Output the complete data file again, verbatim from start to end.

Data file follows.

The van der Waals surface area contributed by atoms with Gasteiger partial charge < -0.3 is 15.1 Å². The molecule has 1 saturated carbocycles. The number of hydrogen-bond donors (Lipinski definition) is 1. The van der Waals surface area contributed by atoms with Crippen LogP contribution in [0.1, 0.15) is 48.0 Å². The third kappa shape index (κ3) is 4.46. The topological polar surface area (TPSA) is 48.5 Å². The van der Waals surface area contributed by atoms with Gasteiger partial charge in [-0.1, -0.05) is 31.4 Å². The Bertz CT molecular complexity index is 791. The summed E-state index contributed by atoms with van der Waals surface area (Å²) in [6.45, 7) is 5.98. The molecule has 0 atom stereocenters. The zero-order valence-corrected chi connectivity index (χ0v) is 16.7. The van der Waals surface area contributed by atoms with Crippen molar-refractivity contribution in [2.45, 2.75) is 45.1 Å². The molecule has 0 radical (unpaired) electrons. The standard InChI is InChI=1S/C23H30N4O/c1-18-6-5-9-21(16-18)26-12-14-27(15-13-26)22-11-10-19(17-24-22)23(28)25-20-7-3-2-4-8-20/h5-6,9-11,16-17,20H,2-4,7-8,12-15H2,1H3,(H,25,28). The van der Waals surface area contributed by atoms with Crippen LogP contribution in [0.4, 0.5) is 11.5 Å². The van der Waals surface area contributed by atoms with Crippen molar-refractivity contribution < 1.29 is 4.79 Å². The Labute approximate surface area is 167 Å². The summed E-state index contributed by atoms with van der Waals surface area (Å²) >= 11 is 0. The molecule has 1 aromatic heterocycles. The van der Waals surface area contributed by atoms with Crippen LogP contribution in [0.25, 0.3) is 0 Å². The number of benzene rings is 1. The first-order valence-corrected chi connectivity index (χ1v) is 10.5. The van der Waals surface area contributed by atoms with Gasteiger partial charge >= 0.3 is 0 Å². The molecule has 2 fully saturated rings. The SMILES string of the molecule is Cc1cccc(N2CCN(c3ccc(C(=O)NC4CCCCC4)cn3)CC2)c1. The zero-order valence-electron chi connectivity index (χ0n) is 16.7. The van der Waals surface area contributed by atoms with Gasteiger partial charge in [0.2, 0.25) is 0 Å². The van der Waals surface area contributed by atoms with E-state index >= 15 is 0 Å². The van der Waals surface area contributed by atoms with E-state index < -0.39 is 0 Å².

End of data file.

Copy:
The van der Waals surface area contributed by atoms with Gasteiger partial charge < -0.3 is 15.1 Å². The molecule has 1 saturated carbocycles. The number of hydrogen-bond donors (Lipinski definition) is 1. The van der Waals surface area contributed by atoms with Crippen LogP contribution in [0.1, 0.15) is 48.0 Å². The third kappa shape index (κ3) is 4.46. The topological polar surface area (TPSA) is 48.5 Å². The van der Waals surface area contributed by atoms with Gasteiger partial charge in [-0.1, -0.05) is 31.4 Å². The Bertz CT molecular complexity index is 791. The summed E-state index contributed by atoms with van der Waals surface area (Å²) in [6.45, 7) is 5.98. The molecule has 0 atom stereocenters. The zero-order valence-corrected chi connectivity index (χ0v) is 16.7. The van der Waals surface area contributed by atoms with Crippen molar-refractivity contribution in [2.45, 2.75) is 45.1 Å². The molecule has 0 radical (unpaired) electrons. The standard InChI is InChI=1S/C23H30N4O/c1-18-6-5-9-21(16-18)26-12-14-27(15-13-26)22-11-10-19(17-24-22)23(28)25-20-7-3-2-4-8-20/h5-6,9-11,16-17,20H,2-4,7-8,12-15H2,1H3,(H,25,28). The van der Waals surface area contributed by atoms with Crippen LogP contribution in [0.4, 0.5) is 11.5 Å². The van der Waals surface area contributed by atoms with Crippen molar-refractivity contribution < 1.29 is 4.79 Å². The Labute approximate surface area is 167 Å². The summed E-state index contributed by atoms with van der Waals surface area (Å²) >= 11 is 0. The molecule has 1 aromatic heterocycles. The van der Waals surface area contributed by atoms with Crippen LogP contribution in [0.25, 0.3) is 0 Å². The number of benzene rings is 1. The first-order valence-corrected chi connectivity index (χ1v) is 10.5. The van der Waals surface area contributed by atoms with Gasteiger partial charge >= 0.3 is 0 Å². The molecule has 2 fully saturated rings. The SMILES string of the molecule is Cc1cccc(N2CCN(c3ccc(C(=O)NC4CCCCC4)cn3)CC2)c1. The zero-order valence-electron chi connectivity index (χ0n) is 16.7. The van der Waals surface area contributed by atoms with Gasteiger partial charge in [0.2, 0.25) is 0 Å². The van der Waals surface area contributed by atoms with E-state index >= 15 is 0 Å². The van der Waals surface area contributed by atoms with E-state index < -0.39 is 0 Å².